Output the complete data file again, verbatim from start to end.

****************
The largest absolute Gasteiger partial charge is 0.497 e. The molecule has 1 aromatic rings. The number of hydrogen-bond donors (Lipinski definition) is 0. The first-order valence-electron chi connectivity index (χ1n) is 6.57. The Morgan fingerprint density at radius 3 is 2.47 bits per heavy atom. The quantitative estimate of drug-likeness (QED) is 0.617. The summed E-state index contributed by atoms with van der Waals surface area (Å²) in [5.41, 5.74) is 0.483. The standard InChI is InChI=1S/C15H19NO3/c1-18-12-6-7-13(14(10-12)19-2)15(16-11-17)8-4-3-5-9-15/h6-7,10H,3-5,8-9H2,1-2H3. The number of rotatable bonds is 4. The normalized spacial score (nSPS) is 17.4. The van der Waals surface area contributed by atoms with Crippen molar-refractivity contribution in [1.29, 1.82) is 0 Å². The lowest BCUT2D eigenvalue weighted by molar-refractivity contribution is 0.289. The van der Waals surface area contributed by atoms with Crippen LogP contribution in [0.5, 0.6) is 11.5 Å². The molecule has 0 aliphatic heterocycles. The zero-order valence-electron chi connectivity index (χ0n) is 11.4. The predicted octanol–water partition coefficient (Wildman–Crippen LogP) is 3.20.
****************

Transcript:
The largest absolute Gasteiger partial charge is 0.497 e. The molecule has 1 aromatic rings. The number of hydrogen-bond donors (Lipinski definition) is 0. The first-order valence-electron chi connectivity index (χ1n) is 6.57. The Morgan fingerprint density at radius 3 is 2.47 bits per heavy atom. The quantitative estimate of drug-likeness (QED) is 0.617. The summed E-state index contributed by atoms with van der Waals surface area (Å²) in [5.41, 5.74) is 0.483. The standard InChI is InChI=1S/C15H19NO3/c1-18-12-6-7-13(14(10-12)19-2)15(16-11-17)8-4-3-5-9-15/h6-7,10H,3-5,8-9H2,1-2H3. The number of rotatable bonds is 4. The normalized spacial score (nSPS) is 17.4. The van der Waals surface area contributed by atoms with Crippen molar-refractivity contribution in [1.29, 1.82) is 0 Å². The lowest BCUT2D eigenvalue weighted by molar-refractivity contribution is 0.289. The van der Waals surface area contributed by atoms with Crippen LogP contribution in [0.5, 0.6) is 11.5 Å². The molecule has 0 aliphatic heterocycles. The zero-order valence-electron chi connectivity index (χ0n) is 11.4. The predicted octanol–water partition coefficient (Wildman–Crippen LogP) is 3.20.